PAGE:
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Texas Tech to House Major Collection of Historical Works

The Remnant Trust is relocating to campus, bringing more than 1,300 extraordinary holdings.

Written by Patrick Gonzales

Kent and his wife Susie.

Texas Tech President M. Duane Nellis

Texas Tech University soon will be home to a major collection of original, first edition and rare early written works that relate to individual liberty and human dignity.

School officials recently announced that The Remnant Trust collection will relocate to Texas Tech in January, bringing with it more than 1,300 works, some of which date back to 2300 B.C.

The collection will be housed at Southwest Collection/Special Collections Library and the Museum at Texas Tech.

“This is a unique and special opportunity for the Texas Tech community, because The Remnant Trust is unlike any collection in the world,” said Texas Tech President M. Duane Nellis. “The correlation between The Remnant Trust and Texas Tech is to share education as a foundation. We are grateful to The Remnant Trust that it will call Texas Tech University as home.”

Some of the most famous works in the collection include:

  • Magna Carta (1350)
  • One of three known copies of the third Dunlap printing of the Declaration of Independence (1776)
  • First printing of the Emancipation Proclamation (1862)
  • First edition of the King James Bible (1611)
  • First edition of Adam Smith’s “The Wealth of Nations” (1776)
  • Galileo’s dialogues (1710)

“We will now have in our collection items the Beinecke Library in Yale University and University of Chicago Library do not have,” said Texas Tech Chancellor Kent Hance. “This is just one more example of something top-notch that will make Texas Tech stand out among all others.”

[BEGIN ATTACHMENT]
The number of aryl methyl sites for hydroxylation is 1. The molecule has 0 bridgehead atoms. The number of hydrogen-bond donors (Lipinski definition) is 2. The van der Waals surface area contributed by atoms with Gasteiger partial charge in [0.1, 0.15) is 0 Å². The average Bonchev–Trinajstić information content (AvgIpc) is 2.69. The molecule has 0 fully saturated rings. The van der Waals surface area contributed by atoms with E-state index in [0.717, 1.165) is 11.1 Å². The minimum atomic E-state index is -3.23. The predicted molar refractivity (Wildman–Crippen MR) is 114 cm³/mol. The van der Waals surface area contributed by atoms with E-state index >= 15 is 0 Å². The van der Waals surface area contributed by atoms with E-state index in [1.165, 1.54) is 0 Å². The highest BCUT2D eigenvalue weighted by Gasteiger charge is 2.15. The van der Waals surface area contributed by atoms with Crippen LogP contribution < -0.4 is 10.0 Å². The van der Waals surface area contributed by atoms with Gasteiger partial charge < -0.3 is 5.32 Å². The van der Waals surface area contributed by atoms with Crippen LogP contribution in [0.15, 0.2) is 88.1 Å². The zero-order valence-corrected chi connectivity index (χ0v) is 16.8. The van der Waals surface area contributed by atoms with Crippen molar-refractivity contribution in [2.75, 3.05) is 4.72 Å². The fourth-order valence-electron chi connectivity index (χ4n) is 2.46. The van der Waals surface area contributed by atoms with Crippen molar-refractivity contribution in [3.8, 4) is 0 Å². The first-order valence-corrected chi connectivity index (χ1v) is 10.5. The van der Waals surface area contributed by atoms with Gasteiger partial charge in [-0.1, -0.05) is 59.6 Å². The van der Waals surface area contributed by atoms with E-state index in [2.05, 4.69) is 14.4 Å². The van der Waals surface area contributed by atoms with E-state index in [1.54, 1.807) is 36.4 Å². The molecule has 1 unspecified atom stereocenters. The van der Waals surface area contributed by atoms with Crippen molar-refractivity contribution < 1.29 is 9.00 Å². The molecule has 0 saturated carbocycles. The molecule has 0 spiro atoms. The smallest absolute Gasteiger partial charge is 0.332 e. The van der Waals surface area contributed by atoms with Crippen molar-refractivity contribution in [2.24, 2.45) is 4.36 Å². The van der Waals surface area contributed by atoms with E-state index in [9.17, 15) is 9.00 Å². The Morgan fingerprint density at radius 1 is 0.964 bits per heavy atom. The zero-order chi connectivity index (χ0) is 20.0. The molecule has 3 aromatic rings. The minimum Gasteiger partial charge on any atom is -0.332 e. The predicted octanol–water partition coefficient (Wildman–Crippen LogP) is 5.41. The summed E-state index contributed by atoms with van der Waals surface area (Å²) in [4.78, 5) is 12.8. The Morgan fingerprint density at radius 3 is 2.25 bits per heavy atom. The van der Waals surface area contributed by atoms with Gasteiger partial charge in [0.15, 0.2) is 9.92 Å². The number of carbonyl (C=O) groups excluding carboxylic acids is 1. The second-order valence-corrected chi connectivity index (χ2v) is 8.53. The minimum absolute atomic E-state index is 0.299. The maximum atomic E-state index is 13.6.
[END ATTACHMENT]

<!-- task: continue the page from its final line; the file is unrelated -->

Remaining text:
Texas Tech Chancellor Kent Hance and President M. Duane Nellis with official from The Remnant Trust.

Texas Tech Chancellor Kent Hance and President M. Duane Nellis with official from The Remnant Trust.

The Remnant Trust, currently housed in Winona Lake, Ind., routinely loans portions of its collection to colleges, universities and other organizations throughout the world for use by students, faculty and general public. The collection visited Texas Tech for three months in 2012 and attracted more than 70,000 visitors.

The Remnant Trust was born in 1997 when a group of businessmen, academics and others came together to discuss ideas about education. With their own resources, they began collecting valuable materials and making them available to educational institutions where they could be placed on loan to students, faculty and communities. More than 50 institutions have been provided this unique opportunity.

While portions of the Remnant Trust will continue to travel, the entire collection’s home base will be Texas Tech.

“Thank you Texas Tech for this opportunity and for thinking that what we do is valuable,” said Kris Bex, president of The Remnant Trust. “If things go as planned, we will continue to add to the collection at its home at Texas Tech.”

The securing of The Remnant Trust was made possible, in part, by grants from the Helen Jones Foundation and The CH Foundation.

A current list of The Remnant Trust holdings can be found on its website: www.theremnanttrust.info.

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